How much debt is too much for your company?
To find the answer to this question, leverage ratios will come in handy, as they offer valuable information about your company and:
- the ability to cover its interests
- the way in which the assets are financed: if it’s rather through internal resources (shareholders equity) or external resources (loans)
- the ability to meet its debt obligations
- the percentage of its assets provided through debt
In this article, we will focus on debt ratio, but if you need to find out more about interest cover ratio, debt to equity ratio (D/E), or solvency ratio, download our free ebook containing the most important information you should know about financial ratios as an entrepreneur.
The debt ratio is an indicator measuring the percentage of a company’s assets provided through debt.
This indicator will tell you how much debt you have for each 1$ stored in assets. Debt ratio is a percentage and is obtained by using the formula:
Debt ratio = (Total Debts/ Total Assets) * 100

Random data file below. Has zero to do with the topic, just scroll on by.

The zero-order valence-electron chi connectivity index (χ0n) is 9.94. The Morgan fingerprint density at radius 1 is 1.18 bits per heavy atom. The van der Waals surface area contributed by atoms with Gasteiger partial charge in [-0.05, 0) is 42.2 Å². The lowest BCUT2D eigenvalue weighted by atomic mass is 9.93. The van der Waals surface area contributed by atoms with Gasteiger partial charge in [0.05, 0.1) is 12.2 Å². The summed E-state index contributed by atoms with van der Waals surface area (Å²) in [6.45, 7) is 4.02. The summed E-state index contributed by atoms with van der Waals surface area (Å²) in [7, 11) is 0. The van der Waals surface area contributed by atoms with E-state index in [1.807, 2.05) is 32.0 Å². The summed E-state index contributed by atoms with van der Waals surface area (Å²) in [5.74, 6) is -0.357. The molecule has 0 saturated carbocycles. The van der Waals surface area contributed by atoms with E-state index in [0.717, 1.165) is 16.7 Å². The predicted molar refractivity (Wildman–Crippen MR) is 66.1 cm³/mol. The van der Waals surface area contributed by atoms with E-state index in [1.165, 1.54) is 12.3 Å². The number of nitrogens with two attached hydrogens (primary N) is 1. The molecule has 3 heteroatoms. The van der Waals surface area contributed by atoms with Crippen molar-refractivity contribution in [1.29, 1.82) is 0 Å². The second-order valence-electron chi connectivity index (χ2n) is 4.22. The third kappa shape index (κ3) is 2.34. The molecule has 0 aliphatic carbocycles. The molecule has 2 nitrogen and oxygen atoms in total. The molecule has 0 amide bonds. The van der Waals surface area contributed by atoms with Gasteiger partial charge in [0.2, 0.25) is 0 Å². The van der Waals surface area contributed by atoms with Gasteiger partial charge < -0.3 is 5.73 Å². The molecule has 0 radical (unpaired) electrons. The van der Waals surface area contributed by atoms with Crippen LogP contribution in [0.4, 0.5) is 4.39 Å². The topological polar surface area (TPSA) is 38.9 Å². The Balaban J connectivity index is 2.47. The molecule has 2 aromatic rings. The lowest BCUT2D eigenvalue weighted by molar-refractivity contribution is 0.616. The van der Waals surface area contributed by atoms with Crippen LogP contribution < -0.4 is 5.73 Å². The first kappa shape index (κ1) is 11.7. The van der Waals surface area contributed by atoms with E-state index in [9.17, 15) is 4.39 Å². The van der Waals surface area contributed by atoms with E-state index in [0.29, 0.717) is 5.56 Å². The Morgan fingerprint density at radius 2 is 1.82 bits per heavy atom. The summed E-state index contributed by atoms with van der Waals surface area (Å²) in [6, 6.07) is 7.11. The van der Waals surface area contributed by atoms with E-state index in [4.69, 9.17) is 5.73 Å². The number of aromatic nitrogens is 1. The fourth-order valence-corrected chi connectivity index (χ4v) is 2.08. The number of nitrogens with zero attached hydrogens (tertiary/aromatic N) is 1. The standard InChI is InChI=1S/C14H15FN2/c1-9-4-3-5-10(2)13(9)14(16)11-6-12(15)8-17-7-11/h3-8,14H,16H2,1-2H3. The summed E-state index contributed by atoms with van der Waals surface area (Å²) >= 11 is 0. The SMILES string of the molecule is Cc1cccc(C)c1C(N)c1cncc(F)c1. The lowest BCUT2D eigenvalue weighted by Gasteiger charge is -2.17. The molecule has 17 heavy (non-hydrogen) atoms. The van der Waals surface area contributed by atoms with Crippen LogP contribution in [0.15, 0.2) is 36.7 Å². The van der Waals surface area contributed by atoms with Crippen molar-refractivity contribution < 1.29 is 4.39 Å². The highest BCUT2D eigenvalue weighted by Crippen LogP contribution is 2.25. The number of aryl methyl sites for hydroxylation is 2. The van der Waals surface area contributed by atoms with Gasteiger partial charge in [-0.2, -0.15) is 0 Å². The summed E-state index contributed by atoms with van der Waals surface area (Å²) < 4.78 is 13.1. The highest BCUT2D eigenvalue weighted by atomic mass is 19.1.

If your debt ratio is 80%, this means that for each $1 owned, you owe 80 cents. A company with a debt ratio higher than 100% has more debts than assets, therefore a lower value is usually recommended.
However, there are a lot of companies that grow based on debts because they find an efficient way to use the money and generate even more out of daily operations.
In order to gain more data on how you use and return the money you borrow, correlate debt ratio with profitability or liquidity ratios. For example, even though you have a high debt ratio, if your ROA is also increasing, then it means that you are using money efficiently and generate profit out of it – so you get the most out of your loan.
Also, if your debt ratio is high, but your current ratio is higher than 1, then you can survive without problems. Be careful with your cash flow though.
Find all leverage ratios, explained in an easy-to-understand language, in our last free ebook, Top financial indicators every entrepreneur should know. We put everything together there, profitability ratios, liquidity ratios, efficiency ratios, with real-life examples and recommendations. Happy reading!